Friday, April 07, 2006

Erin Noteboom in Vallum

Do yourself a favor and pick up the current issue of Vallum. You won't regret it. There is so much wonderful writing in there.

This untitled work by Canadian poet Erin Noteboom presents the possibility of having to choose between two things we all want:


ink brush ideograms
on a pair of teacups
my husband
pouring pale jasmine asks
happiness or love?

Erin Noteboom
(Vallum, Vol. 3:2 p. 29)


Can you imagine someone you're married to asking this? As if he were saying, "Assam or darjeeling?" Both are wonderful--but you can't mix them or you'll ruin the flavor. Is he playing, joking around? ("One lump or two?") Or has he had a sudden moment of self-awareness? This image, which at first appears to be a warm, typical domestic scene, feels poignant and sad to me.

18 comments:

MB said...

I find the difference in our responses interesting, Amy! You took it seriously. I burst out laughing and immediately thought — it's an impossible choice; it's a joke he's making. Yes, as if "one lump or two," but the fact that it's about two essentials of healthy living makes it an inherently impossible choice.

I think.

Man, if he were serious... yeah, that'd be dreadful.

J.B. Rowell said...

Can we really have both?

So glad this blog is up and running again!

Julia

Rich | Championable said...

That feels vaguely related a back-room expression about long-term success in relationships: "would you rather be right or happy?"

Which is another way of saying: "Chill, yo."

Howdy.

Kelley said...

How can you have one without the other? Sure, love contains hate and hurt. We always wound the ones we're closest to...and yet you wouldn't know love without hate and hurt to create the contrast...nor happiness without grief. So I am puzzled by this poem.

sigmund fraud said...

Thanx for this lovely poem.

If my mate asks me this question, I'd know that she is at her sacrcastic best, for I'd hardly be aware of what I'm drinking or drinking from, with my nose buried in the newspaper or my eyes locked on to the computer !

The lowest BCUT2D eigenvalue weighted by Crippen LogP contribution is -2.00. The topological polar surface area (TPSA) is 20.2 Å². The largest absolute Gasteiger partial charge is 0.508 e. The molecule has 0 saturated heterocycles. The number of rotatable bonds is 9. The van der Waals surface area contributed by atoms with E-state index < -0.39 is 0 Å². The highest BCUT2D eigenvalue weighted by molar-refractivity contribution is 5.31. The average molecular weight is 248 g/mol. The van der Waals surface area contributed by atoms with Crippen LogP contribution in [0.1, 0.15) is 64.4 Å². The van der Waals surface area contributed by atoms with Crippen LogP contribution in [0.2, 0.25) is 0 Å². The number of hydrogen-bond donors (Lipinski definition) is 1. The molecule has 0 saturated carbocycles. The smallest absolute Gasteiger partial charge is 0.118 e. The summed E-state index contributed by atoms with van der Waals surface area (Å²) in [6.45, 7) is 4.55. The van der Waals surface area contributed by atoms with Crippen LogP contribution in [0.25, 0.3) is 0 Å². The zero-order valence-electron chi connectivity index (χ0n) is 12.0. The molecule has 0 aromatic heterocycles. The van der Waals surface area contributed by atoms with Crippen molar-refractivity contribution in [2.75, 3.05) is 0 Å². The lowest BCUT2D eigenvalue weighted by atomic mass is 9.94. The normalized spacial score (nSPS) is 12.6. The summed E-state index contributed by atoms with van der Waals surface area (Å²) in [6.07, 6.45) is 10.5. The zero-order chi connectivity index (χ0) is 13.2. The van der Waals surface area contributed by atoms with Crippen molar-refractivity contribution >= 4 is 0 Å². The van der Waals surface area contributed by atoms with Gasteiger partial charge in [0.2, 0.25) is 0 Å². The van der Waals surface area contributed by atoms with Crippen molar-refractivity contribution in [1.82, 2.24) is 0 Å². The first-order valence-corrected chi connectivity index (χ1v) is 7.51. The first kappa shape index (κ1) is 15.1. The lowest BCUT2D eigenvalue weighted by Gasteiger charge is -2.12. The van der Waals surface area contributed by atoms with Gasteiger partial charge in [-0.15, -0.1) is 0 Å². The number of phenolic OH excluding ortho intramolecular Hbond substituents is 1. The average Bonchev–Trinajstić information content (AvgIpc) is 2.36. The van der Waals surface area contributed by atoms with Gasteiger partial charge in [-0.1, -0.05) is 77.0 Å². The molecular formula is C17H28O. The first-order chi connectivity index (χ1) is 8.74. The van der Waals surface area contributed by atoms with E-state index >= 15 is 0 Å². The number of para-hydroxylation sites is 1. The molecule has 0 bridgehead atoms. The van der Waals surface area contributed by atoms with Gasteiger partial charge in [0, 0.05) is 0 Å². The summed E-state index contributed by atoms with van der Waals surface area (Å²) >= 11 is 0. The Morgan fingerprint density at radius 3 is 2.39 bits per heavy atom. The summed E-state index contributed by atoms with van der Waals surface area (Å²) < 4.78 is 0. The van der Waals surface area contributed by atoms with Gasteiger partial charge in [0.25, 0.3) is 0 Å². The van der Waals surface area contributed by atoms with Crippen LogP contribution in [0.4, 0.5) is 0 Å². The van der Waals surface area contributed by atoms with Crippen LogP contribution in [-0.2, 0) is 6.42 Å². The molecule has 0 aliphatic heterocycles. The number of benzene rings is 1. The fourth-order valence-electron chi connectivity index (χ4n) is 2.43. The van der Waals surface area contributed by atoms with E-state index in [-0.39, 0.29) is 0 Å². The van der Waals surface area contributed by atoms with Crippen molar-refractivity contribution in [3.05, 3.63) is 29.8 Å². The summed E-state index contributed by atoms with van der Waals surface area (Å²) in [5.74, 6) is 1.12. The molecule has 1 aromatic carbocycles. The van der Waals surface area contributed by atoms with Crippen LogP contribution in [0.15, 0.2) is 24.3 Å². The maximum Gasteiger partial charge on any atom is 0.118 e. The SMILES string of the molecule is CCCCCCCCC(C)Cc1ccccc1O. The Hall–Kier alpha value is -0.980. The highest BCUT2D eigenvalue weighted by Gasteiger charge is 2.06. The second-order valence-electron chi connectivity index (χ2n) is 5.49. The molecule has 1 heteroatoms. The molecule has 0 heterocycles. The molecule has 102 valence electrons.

I'm very happy that you are feeling better and that you have reactivated this blog again.

Jod{i} said...

Oh Wow, I didnt read it that way either, I had the visual of a smirk, a caught off guard response.
Thanks for the pop over to Looking. I have read your blog for a time, glad you are feeling well or better?
I appreciate your words...

Peace

Amy said...

Remember that this poem is written with an East Asian sensibility. Think about a Zen koan, the most famous of which is "If a tree falls in the forest, and no one is there to hear it, does it make a sound?" The Zen practitioner meditates upon this question not to come up with an answer, but to delve more deeply into his or her own psyche. It is the asking that is important.

When J.B. asks "Can we really have both?," that is an opportunity to question our Western standard that dictates that we must have both in order to succeed.

When Championable writes, "Chill, yo," it reminds us that this question is pure theory. It's our experience that counts, and how we judge out own experience.

If you are puzzled the way Kelley is, thinking that the two terms are inseparable, it's a chance to realize that other people and cultures experience happiness and love very differently. For example, an arranged marriage, which is still quite common in Japan, may not bring great romantic love, but can bring family, friendship, and indeed, happiness.

If, like Sigmund and MB, the poem makes you laugh and sounds absurd and/or just plain funny, you probably have a lot of common sense. Why dwell on a choice that may be impossible and may not even exist?

Amy said...

I was wondering what everyone makes of the "pale jasmine" tea. Why not a strong, dark darjeeling or a nice green tea? I wonder how the tea works as a metaphor for their relationship. Maybe the "color' has drained a bit from their marriage, and that is what prompts the husband to ask his question.

J.B. Rowell said...

That's a nice point about the pale jasmine, after 9 years of marriage, I realize that happiness is not a state you arrive at, and love can become quite pale - at least in comparison to the din of the day to day.

cj white said...

You have started a great dialog with a mere 17 words!